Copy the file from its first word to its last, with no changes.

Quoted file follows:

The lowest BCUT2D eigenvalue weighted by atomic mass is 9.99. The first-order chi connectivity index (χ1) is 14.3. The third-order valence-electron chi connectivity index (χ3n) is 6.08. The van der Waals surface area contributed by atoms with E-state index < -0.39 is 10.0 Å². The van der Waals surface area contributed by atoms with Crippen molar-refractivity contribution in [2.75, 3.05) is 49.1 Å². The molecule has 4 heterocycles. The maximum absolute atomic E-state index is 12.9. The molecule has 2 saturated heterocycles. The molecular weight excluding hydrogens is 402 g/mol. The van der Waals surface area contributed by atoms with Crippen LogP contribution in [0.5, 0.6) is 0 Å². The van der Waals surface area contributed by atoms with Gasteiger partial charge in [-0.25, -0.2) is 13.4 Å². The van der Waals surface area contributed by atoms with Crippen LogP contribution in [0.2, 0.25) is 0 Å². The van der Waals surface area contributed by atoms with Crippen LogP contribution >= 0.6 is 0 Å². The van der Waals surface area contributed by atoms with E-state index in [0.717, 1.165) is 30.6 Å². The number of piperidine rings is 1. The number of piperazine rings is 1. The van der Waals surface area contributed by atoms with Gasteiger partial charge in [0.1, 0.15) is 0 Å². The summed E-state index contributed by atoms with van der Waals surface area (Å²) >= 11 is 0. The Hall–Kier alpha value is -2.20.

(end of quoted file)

The lowest BCUT2D eigenvalue weighted by atomic mass is 9.99. The first-order chi connectivity index (χ1) is 14.3. The third-order valence-electron chi connectivity index (χ3n) is 6.08. The van der Waals surface area contributed by atoms with E-state index < -0.39 is 10.0 Å². The van der Waals surface area contributed by atoms with Crippen molar-refractivity contribution in [2.75, 3.05) is 49.1 Å². The molecule has 4 heterocycles. The maximum absolute atomic E-state index is 12.9. The molecule has 2 saturated heterocycles. The molecular weight excluding hydrogens is 402 g/mol. The van der Waals surface area contributed by atoms with Crippen LogP contribution in [0.5, 0.6) is 0 Å². The van der Waals surface area contributed by atoms with Gasteiger partial charge in [-0.25, -0.2) is 13.4 Å². The van der Waals surface area contributed by atoms with Crippen LogP contribution in [0.2, 0.25) is 0 Å². The van der Waals surface area contributed by atoms with Crippen LogP contribution >= 0.6 is 0 Å². The van der Waals surface area contributed by atoms with E-state index in [0.717, 1.165) is 30.6 Å². The number of piperidine rings is 1. The number of piperazine rings is 1. The van der Waals surface area contributed by atoms with Gasteiger partial charge in [0.1, 0.15) is 0 Å². The summed E-state index contributed by atoms with van der Waals surface area (Å²) >= 11 is 0. The Hall–Kier alpha value is -2.20.